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Vendors claim that being denied access to the core of Vista seriously hampers their ability to protect users

McAfee Inc. has thrown down the gauntlet in its dispute with Microsoft's decision to lock down the core of their Vista operating system. The security software vendor has a full-page ad in today's Financial Times which berates Microsoft.

McAfee argues that Microsoft is making its upcoming Windows Vista operating system far more difficult to protect by locking non-Microsoft processes out of the kernel. Symantec had a similar beef with this move by Microsoft which was reported on recently by Windows IT Pro:

Symantec has also complained about a new security feature called Kernel PatchGuard that prevents software--malicious or otherwise--from altering the Windows kernel at runtime. In the past, security companies have been forced to patch the Windows kernel because so much malicious software does so as well. That process will not be possible in Windows Vista, which should make the system more secure. Symantec wants it removed.

Microsoft claims that this will keep Vista more secure by allowing only certified programs to access vital components of Windows, but McAfee openly mocks this in its advertisement by challenging:

"Microsoft is being completely unrealistic if, by locking security companies out of the kernel, it thinks hackers won't crack Vista's kernel. In fact, they already have."

A Microsoft representative dismissed this accusation, citing a close relationship with security partners during the development of Windows Vista. On the other side of the coin, vendor Trend Micro currently has a beta release of their anti-virus software available for Vista, which may have prompted other companies to suspect preferential treatment.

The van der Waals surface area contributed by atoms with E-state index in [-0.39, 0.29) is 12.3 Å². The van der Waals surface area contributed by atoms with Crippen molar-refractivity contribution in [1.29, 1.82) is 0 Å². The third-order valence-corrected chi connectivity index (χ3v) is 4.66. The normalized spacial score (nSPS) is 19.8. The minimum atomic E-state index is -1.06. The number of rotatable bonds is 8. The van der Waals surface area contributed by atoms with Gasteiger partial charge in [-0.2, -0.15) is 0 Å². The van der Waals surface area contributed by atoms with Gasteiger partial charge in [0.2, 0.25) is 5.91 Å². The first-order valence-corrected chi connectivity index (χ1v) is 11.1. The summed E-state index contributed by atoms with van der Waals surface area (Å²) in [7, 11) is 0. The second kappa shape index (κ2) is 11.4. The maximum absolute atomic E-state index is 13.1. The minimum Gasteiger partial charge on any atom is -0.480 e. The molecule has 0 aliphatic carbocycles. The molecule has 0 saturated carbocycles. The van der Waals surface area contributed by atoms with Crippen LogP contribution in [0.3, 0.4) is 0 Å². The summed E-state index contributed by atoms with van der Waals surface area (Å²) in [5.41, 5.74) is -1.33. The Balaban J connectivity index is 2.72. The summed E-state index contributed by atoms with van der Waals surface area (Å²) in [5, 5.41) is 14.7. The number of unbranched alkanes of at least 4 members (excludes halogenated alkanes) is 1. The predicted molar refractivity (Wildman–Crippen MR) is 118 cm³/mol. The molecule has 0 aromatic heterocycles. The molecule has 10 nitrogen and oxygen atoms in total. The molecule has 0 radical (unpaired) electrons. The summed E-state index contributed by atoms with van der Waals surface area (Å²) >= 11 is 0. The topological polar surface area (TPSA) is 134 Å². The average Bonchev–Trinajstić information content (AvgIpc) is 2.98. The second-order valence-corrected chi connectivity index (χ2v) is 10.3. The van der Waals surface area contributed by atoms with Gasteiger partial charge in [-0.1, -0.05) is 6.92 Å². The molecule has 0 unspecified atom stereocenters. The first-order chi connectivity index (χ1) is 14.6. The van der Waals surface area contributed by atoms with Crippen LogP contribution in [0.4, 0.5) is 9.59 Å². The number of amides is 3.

A scan of the article was unavailable at the time of this posting.





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RE: Microsoft has suffered enough
By Ard on 10/2/2006 10:48:17 PM , Rating: 2
While I agree with your post to some extent, I think the analogy to Apple is flawed simply because Apple isn't even close to MS' position. Apple can get away with locking others out of the kernel and bundling tons of software because they have a very small share of the market. Their business practices aren't going to affect other companies that want to interoperate with them. If MS does this, it naturally runs afoul of anti-trust laws because MS already damn near has a monopoly.

Bundling software and locking other companies out of the kernel only furthers that monopoly. After all, the majority of PC users aren't enthusiasts but average Joes and the Joes aren't going to look for other software (media players, AV software, firewall, browser, etc.) if it's all bundled with Windows from the get-go. That's part of McAfee/Symantec/EU's point.


"Vista runs on Atom ... It's just no one uses it". -- Intel CEO Paul Otellini
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